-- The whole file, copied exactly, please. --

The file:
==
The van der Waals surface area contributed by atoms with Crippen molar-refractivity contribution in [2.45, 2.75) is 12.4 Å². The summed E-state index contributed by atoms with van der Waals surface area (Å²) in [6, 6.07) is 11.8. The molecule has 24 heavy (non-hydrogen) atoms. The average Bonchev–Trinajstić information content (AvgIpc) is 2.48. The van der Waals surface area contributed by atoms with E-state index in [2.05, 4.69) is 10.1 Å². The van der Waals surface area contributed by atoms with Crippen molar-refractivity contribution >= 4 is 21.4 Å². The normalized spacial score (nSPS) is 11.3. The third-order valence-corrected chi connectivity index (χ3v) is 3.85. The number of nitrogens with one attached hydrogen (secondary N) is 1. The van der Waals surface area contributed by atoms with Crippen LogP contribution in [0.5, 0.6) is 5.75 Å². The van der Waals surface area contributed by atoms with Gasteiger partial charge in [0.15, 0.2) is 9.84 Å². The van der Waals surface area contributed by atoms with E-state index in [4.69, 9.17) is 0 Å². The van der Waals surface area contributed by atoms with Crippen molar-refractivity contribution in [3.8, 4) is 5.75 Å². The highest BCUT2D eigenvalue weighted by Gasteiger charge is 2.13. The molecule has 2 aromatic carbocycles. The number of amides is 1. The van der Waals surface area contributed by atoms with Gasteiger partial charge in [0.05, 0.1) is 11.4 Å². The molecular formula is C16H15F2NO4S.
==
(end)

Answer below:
The van der Waals surface area contributed by atoms with Crippen molar-refractivity contribution in [2.45, 2.75) is 12.4 Å². The summed E-state index contributed by atoms with van der Waals surface area (Å²) in [6, 6.07) is 11.8. The molecule has 24 heavy (non-hydrogen) atoms. The average Bonchev–Trinajstić information content (AvgIpc) is 2.48. The van der Waals surface area contributed by atoms with E-state index in [2.05, 4.69) is 10.1 Å². The van der Waals surface area contributed by atoms with Crippen molar-refractivity contribution >= 4 is 21.4 Å². The normalized spacial score (nSPS) is 11.3. The third-order valence-corrected chi connectivity index (χ3v) is 3.85. The number of nitrogens with one attached hydrogen (secondary N) is 1. The van der Waals surface area contributed by atoms with Crippen LogP contribution in [0.5, 0.6) is 5.75 Å². The van der Waals surface area contributed by atoms with Gasteiger partial charge in [0.15, 0.2) is 9.84 Å². The van der Waals surface area contributed by atoms with E-state index in [4.69, 9.17) is 0 Å². The van der Waals surface area contributed by atoms with Crippen molar-refractivity contribution in [3.8, 4) is 5.75 Å². The highest BCUT2D eigenvalue weighted by Gasteiger charge is 2.13. The molecule has 2 aromatic carbocycles. The number of amides is 1. The van der Waals surface area contributed by atoms with Gasteiger partial charge in [0.05, 0.1) is 11.4 Å². The molecular formula is C16H15F2NO4S.